Citing an author discussed in a different source If you are referring to an author who is discussed in a secondary source, you should mention the name of the original author, but state that this author is “cited in” the source you are using. For example, if Kraut discusses Plato, you can say: Plato believed that the existence of the soul is independent of the body it inhabits (cited in Kraut 2017). Note: in this case, you will have to provide a bibliographic entry for Kraut and not for Plato in the References List.

Several sources in one citation If you wish to cite several sources in one set of parentheses, you should list them in the same order as they appear in your Reference List, and use a semicolon to separate them, like this: (Johnson 2015; Smith 2014).

Different Types of In-Text Citations + Examples

In Harvard referencing, in-text citations look different depending on the number of authors in your source. We provide two referencing examples for each case: in one, the source is not mentioned in the text, and in the other, it is.

Two Authors

Three Authors

Four or More Authors

Edited Source

Note: in a parenthetical citation, if there is only one editor, use “ed.” before the name. If there are multiple editors, use “eds” (without a period) before their names. If you mention their names in the text, just say that the source was “edited by” before listing the name(s).

No Authors ‍

If the authors of a source are not mentioned, use the title of that source in your in-text citation. Note that in Harvard system of referencing, the title is italicized for books, brochures, periodicals, and reports. However, the title is put in single quotation marks when you need to cite a website, article, newspaper, or chapter name. Only capitalize the first word of the title. ‍

For books, periodicals, brochures, and reports:

For newspapers, articles, chapter titles, and Web pages:

Also, you may shorten the title if it is too long. For instance, in the example above, you may write just The psychology of pressure (2010) instead of The psychology of pressure: an introduction (2010).

If there is no date in the source, use the abbreviation “n.d.” (no date) instead. All the other rules apply as usual.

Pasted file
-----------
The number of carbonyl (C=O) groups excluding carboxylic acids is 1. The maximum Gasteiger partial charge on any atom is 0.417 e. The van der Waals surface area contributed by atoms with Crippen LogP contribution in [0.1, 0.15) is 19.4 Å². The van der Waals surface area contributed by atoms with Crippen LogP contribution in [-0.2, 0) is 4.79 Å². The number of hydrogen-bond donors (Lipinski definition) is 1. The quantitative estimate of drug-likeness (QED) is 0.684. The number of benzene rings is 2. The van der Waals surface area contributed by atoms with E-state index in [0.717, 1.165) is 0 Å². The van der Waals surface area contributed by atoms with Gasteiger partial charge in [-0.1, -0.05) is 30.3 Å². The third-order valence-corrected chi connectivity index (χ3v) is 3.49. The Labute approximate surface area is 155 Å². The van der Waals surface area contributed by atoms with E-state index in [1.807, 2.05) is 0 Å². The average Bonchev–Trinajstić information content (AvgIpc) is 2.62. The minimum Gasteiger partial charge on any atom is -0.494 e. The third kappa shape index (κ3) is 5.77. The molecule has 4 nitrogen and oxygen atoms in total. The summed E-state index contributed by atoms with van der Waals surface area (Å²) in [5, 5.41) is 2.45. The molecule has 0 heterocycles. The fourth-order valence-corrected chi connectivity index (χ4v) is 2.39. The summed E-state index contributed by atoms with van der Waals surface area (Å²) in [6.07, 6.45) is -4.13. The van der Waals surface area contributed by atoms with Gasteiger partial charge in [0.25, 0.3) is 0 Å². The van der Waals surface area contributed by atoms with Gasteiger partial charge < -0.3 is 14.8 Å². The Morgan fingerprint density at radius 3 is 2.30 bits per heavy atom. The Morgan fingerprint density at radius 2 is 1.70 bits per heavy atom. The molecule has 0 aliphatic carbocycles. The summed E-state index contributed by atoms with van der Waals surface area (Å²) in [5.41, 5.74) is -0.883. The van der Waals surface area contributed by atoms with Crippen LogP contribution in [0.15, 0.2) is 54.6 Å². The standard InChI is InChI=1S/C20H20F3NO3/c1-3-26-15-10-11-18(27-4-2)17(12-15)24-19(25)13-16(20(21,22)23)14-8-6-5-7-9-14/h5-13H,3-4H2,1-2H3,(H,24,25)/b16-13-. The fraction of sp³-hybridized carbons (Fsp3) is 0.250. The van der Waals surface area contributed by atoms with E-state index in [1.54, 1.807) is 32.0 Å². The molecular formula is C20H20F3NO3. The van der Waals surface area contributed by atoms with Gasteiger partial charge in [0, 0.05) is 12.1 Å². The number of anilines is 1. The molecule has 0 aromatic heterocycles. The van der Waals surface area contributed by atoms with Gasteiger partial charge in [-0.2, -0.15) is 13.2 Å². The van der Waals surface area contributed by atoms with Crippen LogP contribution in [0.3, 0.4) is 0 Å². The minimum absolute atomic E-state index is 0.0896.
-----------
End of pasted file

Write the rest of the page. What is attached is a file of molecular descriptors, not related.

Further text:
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Formatting the Reference List

harvard reference list

For instance, if you cite a source whose authors are not listed, and the entry starts with its title, e.g., “The importance of doing things well,” then you should alphabetize it according to the word “importance.”

See specific Harvard reference examples below.

Note: This will let you differentiate between in-text citations: (Smith 2014a; Smith 2014b).

Harvard Style Citation: Video Guide

General Book Format Last Name, Initials Year of Publication, Title of the book: subtitle of the book, if any, Publishing House, City, State Abbreviation or Country.

Book With One Author Doel, M 2012, Social work: the basics, Routledge, New York, NY.

Book With Two Authors Tschudin, V & Davis, AJ 2008, The globalization of nursing, Radcliffe Publishing, Oxford, UK.

Book With Three Authors Cretu, O, Stewart, RB & Berends, T 2011, Risk management for design and construction, John Wiley & Sons, Hoboken, NJ.

Book With Four or More Authors Evans, J, Grimshaw, P, Philips, D & Swain, S 2003, Equal subjects, unequal rights: indigenous peoples in British settler colonies 1830s-1910, Manchester University Press, Manchester, UK.

Edited Book López-Carresi, A, Fordham, M, Wisner, B, Kelman, I & Gaillard, JC (eds) 2014 Disaster management: international lessons in risk reduction, response and recovery, Routledge, New York, NY.

Note: if there is only one editor, use (ed.) after the name. If there are multiple editors, use (eds) after their names.

Book—Edition Other Than First Field, A 2013, Discovering statistics using IBM SPSS Statistics: and sex and drugs and rock'n'roll, 4th edn, SAGE Publications, Thousand Oaks, CA.

Translated Book Weber, M 2003, The Protestant ethic and the spirit of capitalism, trans. T Parsons, Dover Publications, New York, NY, original work published 1905.